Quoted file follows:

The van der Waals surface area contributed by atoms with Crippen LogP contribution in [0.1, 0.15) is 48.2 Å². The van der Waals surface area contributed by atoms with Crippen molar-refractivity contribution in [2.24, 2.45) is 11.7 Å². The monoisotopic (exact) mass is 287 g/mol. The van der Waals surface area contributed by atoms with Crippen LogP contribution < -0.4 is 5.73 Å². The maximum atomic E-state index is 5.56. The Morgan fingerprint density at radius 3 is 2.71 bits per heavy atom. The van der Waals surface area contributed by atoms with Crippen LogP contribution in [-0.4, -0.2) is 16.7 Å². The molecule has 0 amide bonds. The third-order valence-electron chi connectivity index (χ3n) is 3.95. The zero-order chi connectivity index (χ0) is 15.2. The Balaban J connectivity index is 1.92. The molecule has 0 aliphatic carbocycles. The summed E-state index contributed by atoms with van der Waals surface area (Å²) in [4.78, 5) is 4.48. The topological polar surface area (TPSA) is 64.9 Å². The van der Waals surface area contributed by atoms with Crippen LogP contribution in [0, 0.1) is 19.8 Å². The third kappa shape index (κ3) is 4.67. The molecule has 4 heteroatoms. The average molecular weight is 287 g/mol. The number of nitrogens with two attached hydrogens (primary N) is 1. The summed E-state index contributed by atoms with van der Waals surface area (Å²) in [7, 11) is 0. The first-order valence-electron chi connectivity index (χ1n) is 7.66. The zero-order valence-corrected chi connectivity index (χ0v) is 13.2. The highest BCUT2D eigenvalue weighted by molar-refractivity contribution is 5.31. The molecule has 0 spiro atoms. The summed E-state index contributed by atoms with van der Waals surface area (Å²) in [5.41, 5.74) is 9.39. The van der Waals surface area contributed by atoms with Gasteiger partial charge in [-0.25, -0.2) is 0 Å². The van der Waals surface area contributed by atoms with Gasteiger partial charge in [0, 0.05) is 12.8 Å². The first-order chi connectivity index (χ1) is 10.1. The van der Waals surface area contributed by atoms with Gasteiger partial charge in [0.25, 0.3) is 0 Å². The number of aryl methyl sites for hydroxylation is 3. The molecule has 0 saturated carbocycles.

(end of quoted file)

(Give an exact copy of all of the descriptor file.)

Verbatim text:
The van der Waals surface area contributed by atoms with Crippen LogP contribution in [0.1, 0.15) is 48.2 Å². The van der Waals surface area contributed by atoms with Crippen molar-refractivity contribution in [2.24, 2.45) is 11.7 Å². The monoisotopic (exact) mass is 287 g/mol. The van der Waals surface area contributed by atoms with Crippen LogP contribution < -0.4 is 5.73 Å². The maximum atomic E-state index is 5.56. The Morgan fingerprint density at radius 3 is 2.71 bits per heavy atom. The van der Waals surface area contributed by atoms with Crippen LogP contribution in [-0.4, -0.2) is 16.7 Å². The molecule has 0 amide bonds. The third-order valence-electron chi connectivity index (χ3n) is 3.95. The zero-order chi connectivity index (χ0) is 15.2. The Balaban J connectivity index is 1.92. The molecule has 0 aliphatic carbocycles. The summed E-state index contributed by atoms with van der Waals surface area (Å²) in [4.78, 5) is 4.48. The topological polar surface area (TPSA) is 64.9 Å². The van der Waals surface area contributed by atoms with Crippen LogP contribution in [0, 0.1) is 19.8 Å². The third kappa shape index (κ3) is 4.67. The molecule has 4 heteroatoms. The average molecular weight is 287 g/mol. The number of nitrogens with two attached hydrogens (primary N) is 1. The summed E-state index contributed by atoms with van der Waals surface area (Å²) in [7, 11) is 0. The first-order valence-electron chi connectivity index (χ1n) is 7.66. The zero-order valence-corrected chi connectivity index (χ0v) is 13.2. The highest BCUT2D eigenvalue weighted by molar-refractivity contribution is 5.31. The molecule has 0 spiro atoms. The summed E-state index contributed by atoms with van der Waals surface area (Å²) in [5.41, 5.74) is 9.39. The van der Waals surface area contributed by atoms with Gasteiger partial charge in [-0.25, -0.2) is 0 Å². The van der Waals surface area contributed by atoms with Gasteiger partial charge in [0, 0.05) is 12.8 Å². The first-order chi connectivity index (χ1) is 10.1. The van der Waals surface area contributed by atoms with Gasteiger partial charge in [0.25, 0.3) is 0 Å². The number of aryl methyl sites for hydroxylation is 3. The molecule has 0 saturated carbocycles.